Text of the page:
No. 5 Arkansas vs. No. 12 Florida: Ah, the classic 12-5 upset. This has been such a fun pick to make in the NCAA tournament, but like this year's Big Dance, we'll have no 12-seed waltzing into the second round. Florida's offense is under construction, and even with Alex Collins recovering from an appendectomy, Johnathan Williams will tire out Florida's front seven, and the Hogs will force a couple of turnovers. Winner: Arkansas
In Jacksonville, Florida
No. 7 LSU vs. No. 10 Mississippi State: These aren't the same Bulldogs who pulled off an upset in Death Valley last year. However, LSU doesn't have the best quarterback situation. I think Brandon Harris gets the majority of the snaps and Leonard Fournette wears down the Bulldogs' line, but in the tournament you need a solid point guard, and that's where quarterback Dak Prescott comes in. LSU's lack of a pass rush gives Prescott the time he needs to lead a game-winning drive. Winner: Mississippi State
No. 8 Missouri vs. No. 9 Texas A&M: We get a little Big 12 feel with this game. The Tigers have won back-to-back SEC East titles, but don't have elite talent at defensive end this spring, and quarterback Maty Mauk has a completely rebuilt receiving corps to work with. The Aggies got a major defensive upgrade with the hiring of John Chavis, and he'll be the difference. Quarterback Kyle Allen will make some plays, and we'll finally see a defensive stand by the Aggies! Winners: Texas A&M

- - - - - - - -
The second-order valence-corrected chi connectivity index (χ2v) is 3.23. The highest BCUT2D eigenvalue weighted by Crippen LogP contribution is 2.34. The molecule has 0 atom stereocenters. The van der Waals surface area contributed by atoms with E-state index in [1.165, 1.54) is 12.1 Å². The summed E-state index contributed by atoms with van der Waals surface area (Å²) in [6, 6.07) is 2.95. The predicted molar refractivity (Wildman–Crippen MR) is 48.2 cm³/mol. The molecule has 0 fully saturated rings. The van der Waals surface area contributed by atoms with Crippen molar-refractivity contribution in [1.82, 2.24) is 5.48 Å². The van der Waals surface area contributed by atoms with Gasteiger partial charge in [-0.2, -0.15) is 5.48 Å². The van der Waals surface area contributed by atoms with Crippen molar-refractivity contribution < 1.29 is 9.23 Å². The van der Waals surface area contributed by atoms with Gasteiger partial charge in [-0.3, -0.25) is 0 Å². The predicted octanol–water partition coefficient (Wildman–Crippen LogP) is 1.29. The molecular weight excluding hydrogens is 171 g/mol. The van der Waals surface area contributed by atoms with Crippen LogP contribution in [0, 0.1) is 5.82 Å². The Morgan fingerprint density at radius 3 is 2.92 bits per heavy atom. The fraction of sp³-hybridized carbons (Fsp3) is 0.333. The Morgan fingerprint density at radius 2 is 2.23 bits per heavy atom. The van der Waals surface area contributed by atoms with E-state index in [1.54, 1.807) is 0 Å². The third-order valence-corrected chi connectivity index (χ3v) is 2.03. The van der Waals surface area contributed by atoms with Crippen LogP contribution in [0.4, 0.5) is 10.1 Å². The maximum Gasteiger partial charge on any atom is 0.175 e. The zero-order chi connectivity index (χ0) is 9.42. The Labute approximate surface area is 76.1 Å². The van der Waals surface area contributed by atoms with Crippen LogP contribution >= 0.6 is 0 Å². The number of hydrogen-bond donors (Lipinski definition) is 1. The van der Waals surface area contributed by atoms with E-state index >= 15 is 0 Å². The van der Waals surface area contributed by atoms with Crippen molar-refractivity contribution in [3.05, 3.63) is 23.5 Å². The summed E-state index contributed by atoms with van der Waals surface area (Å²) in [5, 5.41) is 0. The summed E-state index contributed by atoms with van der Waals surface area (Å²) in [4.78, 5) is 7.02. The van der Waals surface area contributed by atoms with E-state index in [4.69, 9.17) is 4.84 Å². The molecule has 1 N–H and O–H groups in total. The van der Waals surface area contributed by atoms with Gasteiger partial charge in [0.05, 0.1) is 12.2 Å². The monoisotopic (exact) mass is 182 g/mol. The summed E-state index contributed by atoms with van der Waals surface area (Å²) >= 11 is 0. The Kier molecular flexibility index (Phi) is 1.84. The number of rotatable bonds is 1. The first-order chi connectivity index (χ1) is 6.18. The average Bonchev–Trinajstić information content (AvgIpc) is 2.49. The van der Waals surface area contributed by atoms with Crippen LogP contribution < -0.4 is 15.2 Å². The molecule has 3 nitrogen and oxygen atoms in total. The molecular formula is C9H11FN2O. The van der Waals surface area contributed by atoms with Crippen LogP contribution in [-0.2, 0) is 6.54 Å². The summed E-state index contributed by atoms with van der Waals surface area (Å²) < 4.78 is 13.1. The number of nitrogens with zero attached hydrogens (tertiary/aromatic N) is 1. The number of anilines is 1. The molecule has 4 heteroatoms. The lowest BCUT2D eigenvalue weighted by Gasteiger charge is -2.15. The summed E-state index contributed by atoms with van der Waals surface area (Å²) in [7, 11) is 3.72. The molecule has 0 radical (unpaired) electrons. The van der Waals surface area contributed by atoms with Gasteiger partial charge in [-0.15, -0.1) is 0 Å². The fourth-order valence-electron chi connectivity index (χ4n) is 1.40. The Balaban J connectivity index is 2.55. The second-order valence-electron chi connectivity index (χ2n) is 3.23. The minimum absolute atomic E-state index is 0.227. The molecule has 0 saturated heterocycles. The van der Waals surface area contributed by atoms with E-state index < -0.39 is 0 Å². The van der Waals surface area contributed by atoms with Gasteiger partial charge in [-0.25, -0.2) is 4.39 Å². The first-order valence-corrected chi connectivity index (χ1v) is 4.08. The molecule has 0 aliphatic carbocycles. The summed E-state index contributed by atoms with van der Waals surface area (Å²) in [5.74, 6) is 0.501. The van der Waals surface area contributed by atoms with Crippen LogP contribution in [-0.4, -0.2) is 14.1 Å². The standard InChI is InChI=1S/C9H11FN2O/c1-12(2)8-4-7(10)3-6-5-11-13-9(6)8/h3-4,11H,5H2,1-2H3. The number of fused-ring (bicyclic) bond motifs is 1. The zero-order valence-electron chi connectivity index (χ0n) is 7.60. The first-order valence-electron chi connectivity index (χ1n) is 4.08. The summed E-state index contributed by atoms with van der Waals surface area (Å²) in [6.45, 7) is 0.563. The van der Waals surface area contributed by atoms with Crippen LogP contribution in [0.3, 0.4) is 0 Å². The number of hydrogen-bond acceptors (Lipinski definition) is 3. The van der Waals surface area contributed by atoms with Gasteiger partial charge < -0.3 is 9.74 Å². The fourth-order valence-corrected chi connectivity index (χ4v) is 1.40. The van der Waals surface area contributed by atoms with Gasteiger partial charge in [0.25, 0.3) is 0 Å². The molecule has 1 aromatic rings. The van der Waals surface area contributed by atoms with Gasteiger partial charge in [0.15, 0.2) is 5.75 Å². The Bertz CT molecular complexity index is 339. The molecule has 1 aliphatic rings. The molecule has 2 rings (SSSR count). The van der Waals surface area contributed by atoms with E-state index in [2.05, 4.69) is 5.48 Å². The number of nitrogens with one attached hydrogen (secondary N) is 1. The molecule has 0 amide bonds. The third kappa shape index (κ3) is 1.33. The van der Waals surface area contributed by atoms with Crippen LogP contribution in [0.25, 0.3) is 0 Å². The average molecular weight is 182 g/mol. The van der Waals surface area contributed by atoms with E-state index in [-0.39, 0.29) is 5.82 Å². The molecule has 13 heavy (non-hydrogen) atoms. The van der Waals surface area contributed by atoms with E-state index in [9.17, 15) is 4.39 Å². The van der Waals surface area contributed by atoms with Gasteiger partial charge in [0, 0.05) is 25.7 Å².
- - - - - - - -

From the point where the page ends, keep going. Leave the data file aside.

In Charlotte, North Carolina
No. 1 Auburn vs. No. 9 Texas A&M: Oh baby, we have a battle of new defensive coordinators. Chavis vs. Will Muschamp. This one should be one of the more exciting games of the tournament, but the Tigers will have a more balanced offense with Jovon Robinson and Roc Thomas beating down that A&M front and quarterback Jeremy Johnson making plays on the Aggies' secondary. Winner: Auburn
In Orlando, Florida
No. 2 Georgia vs. No. 10 Mississippi State: Georgia will start the game with Brice Ramsey at quarterback, but will use Jacob Park in special packages. But does it really matter? With Mississippi State trying to figure some things out up front, running back Nick Chubb will have a field day with that defense. Georgia won't need to throw much with Chubb going to work and the defense forcing key turnovers. Winner: Georgia
No. 4 Ole Miss vs. No. 5 Arkansas: Last year's game didn't go so well for the Rebels, and they'll have another tough go down in H-Town. With Ole Miss' defensive line clamping down on the Hogs' running game, Arkansas will have to get more out of Brandon Allen. This is where we see the maturation of Allen's game inside new offensive coordinator Dan Enos' more spread-out passing offense. Winner: Arkansas
In New Orleans
No. 3 Alabama vs. No. 6 Tennessee: The Vols haven't beaten Alabama since 2006, but the Tide will have to settle on a quarterback in this game. I'm going with Jake Coker, who will have his hands full with pass-rusher Derek Barnett and one of the SEC's best secondary duos in Brian Randolph and Cameron Sutton. A Dobbs to Marquez North touchdown late is the difference in Tennessee's upset win. Winner: Tennessee